Driver-based paradigms introduce additional legal scrutiny, which is regrettable. Raef Lawson, one of the company’s former drivers, filed a lawsuit alleging that the company misclassified him as an independent contractor instead of a W-2 employee. He sought compensation for unpaid wages, costs, and other losses.

Grubhub (and many other firms which rely on gig workers) eventually won the case, but not without facing criticism for the way it compensates its drivers. 

However, drivers were not the only ones who felt treated unfairly by the corporation.

In 2019, the company’s restaurant partners accused it of charging them hidden fees — even when clients do not place an order. 

The company was covertly invoicing some restaurants more than $2,000 per year for customer calls, including those for dinner reservations or complaints about not having enough plastic cutlery.

Owners of restaurants technically had the option to contest those charges, but doing so involved going through all their records and resolving the issue within 60 days. Time is often a problem for owners when it comes to maintaining their properties.

Grubhub responded by extending the 120-day window for owners to register a claim. The company intends to triple the number of account consultants accessible to assist eateries in gaining additional customers and resolving technical issues. 

The efforts appeared admirable, but it was hard to trust Grubhub was looking out for the restaurants’ interests.

That same year, the firm was busted for purchasing over 23,000 domain names that sounded identical to those of restaurants that were either on the market or were attempting to enter. 

They would even create websites that would bring customers to Grubhub, where the purchase would be completed.

All of these issues, together with the ever-increasing rivalry, contributed to Grubhub’s dethronement in 2020.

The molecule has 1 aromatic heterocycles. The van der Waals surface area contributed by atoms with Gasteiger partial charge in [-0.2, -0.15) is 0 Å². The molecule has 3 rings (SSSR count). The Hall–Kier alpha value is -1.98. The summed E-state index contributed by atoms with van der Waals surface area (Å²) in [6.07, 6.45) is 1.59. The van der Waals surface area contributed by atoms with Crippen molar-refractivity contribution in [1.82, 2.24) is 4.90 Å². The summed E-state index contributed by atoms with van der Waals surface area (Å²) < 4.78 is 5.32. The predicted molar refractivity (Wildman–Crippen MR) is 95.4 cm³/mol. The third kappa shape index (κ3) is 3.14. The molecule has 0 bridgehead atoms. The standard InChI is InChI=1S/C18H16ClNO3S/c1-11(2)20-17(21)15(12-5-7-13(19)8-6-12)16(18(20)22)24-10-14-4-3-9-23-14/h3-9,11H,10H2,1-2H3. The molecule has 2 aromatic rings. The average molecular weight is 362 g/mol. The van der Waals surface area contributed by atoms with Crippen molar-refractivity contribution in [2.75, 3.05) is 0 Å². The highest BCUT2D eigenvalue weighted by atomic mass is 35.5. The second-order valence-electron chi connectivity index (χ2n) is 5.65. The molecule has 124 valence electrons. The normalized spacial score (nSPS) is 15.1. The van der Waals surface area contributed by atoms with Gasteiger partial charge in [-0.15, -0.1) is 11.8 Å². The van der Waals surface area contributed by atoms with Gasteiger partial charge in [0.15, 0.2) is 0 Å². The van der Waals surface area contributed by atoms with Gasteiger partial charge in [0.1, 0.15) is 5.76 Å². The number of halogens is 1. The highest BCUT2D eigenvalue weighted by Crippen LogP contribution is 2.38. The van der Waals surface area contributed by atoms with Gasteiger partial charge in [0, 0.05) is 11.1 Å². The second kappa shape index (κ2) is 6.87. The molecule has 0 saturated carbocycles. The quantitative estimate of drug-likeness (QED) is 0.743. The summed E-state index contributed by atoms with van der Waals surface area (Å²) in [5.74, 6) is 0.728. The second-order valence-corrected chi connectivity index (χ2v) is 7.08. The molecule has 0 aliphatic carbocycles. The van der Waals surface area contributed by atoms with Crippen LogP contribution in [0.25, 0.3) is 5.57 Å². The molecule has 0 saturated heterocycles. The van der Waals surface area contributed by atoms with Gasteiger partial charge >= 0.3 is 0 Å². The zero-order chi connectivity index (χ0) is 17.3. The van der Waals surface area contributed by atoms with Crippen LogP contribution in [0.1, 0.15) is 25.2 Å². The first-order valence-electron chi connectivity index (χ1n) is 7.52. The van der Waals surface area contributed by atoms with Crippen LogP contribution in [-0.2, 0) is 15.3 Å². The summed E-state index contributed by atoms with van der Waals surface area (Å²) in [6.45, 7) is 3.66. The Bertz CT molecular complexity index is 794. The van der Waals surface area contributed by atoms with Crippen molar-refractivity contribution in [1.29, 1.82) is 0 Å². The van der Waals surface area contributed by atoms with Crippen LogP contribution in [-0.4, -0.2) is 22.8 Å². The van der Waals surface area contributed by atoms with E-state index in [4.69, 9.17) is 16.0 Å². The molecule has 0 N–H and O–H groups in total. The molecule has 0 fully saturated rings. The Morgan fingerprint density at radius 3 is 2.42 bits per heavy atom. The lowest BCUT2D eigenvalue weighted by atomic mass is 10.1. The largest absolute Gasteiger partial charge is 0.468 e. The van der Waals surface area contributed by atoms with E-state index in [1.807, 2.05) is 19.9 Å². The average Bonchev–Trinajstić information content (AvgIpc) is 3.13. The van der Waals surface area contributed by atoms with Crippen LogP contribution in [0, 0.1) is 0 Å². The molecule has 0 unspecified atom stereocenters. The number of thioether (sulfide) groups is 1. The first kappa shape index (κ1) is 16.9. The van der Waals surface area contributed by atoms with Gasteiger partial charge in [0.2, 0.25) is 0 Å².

DoorDash surpassed Grubhub in monthly sales in the United States in May 2019, according to data firm Second Measure. As a result, the firm’s market share declined from 45% in 2018 to approximately 30% in 2020.

In a sector ripe for consolidation, the persistent growth challenges generated a lot of rumors. Uber, which overtook DoorDash as the most popular delivery service, was reported to acquire Grubhub. 

That acquisition fell through due to regulators’ fears about the combined corporation being broken up.

However, Uber announced in July 2020 that it would purchase rival Postmates through an all-stock transaction valued at roughly $2.65 billion. However, Grubhub had other plans.

A deal with JustEatTakeaway.com, a European food delivery competitor that acquired Grubhub for $7.3 billion was reached in June 2020. The merger created the world’s largest food ordering business outside of China.

However, Grubhub would not be Grubhub without that deal igniting extra debate. Yum Brands, which owns Taco Bell and KFC, accused Grubhub of violating an agreement between the two companies in 2018.

Yum Brands invested $200 million in Grubhub as part of the agreement. According to the charges, Grubhub’s $50 million termination fee was insufficient. On the other side, Grubhub provided Yum with attractive pricing and service standards for thousands of KFC and Taco Bell locations.

Today, the Grubhub platform connects over 300,000 eateries in 4,000 cities across the United States. Each year, the platform processes over 27 million orders and employs over 5,000 workers across seven sites in the United States.

Why Grubhub Stands Out from its competitor?

GrubHub has rapidly grown by utilizing technology. GrubHub, or similar companies, would not exist without technology. The company entered the market quite early and quickly established a network of partner restaurants. The on-demand food delivery company relied on this to grow.

The company has maintained a healthy balance between expenses and commissions. Startups that are unable to handle their cash quickly fail. The company excels at offline marketing despite being an internet services provider. GrubHub was advertised on billboards, transit hubs, buses, and subways, among other places.